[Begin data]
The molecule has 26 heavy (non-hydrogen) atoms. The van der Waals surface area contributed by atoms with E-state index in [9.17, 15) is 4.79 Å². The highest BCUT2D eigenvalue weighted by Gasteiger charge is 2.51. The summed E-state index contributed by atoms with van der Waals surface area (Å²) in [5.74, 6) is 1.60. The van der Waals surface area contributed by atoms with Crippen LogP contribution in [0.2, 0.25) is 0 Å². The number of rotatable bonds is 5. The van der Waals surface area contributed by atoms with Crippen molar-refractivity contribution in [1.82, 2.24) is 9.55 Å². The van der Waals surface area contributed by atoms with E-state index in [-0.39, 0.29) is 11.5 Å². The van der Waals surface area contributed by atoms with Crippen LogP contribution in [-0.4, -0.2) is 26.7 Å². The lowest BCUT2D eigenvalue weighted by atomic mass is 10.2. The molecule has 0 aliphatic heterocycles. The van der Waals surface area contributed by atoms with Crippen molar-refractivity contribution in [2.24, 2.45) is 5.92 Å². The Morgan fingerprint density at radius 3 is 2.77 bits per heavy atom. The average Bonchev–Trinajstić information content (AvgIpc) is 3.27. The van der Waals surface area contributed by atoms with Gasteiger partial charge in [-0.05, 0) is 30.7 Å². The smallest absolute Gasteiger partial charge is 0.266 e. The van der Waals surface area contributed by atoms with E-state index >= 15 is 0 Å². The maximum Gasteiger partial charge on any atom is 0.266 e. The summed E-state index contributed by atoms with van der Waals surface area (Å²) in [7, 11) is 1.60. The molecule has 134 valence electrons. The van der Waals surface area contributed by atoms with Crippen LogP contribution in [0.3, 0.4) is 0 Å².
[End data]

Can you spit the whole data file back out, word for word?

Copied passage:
The molecule has 26 heavy (non-hydrogen) atoms. The van der Waals surface area contributed by atoms with E-state index in [9.17, 15) is 4.79 Å². The highest BCUT2D eigenvalue weighted by Gasteiger charge is 2.51. The summed E-state index contributed by atoms with van der Waals surface area (Å²) in [5.74, 6) is 1.60. The van der Waals surface area contributed by atoms with Crippen LogP contribution in [0.2, 0.25) is 0 Å². The number of rotatable bonds is 5. The van der Waals surface area contributed by atoms with Crippen molar-refractivity contribution in [1.82, 2.24) is 9.55 Å². The van der Waals surface area contributed by atoms with E-state index in [-0.39, 0.29) is 11.5 Å². The van der Waals surface area contributed by atoms with Crippen LogP contribution in [-0.4, -0.2) is 26.7 Å². The lowest BCUT2D eigenvalue weighted by atomic mass is 10.2. The molecule has 0 aliphatic heterocycles. The van der Waals surface area contributed by atoms with Crippen molar-refractivity contribution in [2.24, 2.45) is 5.92 Å². The Morgan fingerprint density at radius 3 is 2.77 bits per heavy atom. The average Bonchev–Trinajstić information content (AvgIpc) is 3.27. The van der Waals surface area contributed by atoms with Gasteiger partial charge in [-0.05, 0) is 30.7 Å². The smallest absolute Gasteiger partial charge is 0.266 e. The van der Waals surface area contributed by atoms with E-state index >= 15 is 0 Å². The maximum Gasteiger partial charge on any atom is 0.266 e. The summed E-state index contributed by atoms with van der Waals surface area (Å²) in [7, 11) is 1.60. The molecule has 134 valence electrons. The van der Waals surface area contributed by atoms with Crippen LogP contribution in [0.3, 0.4) is 0 Å².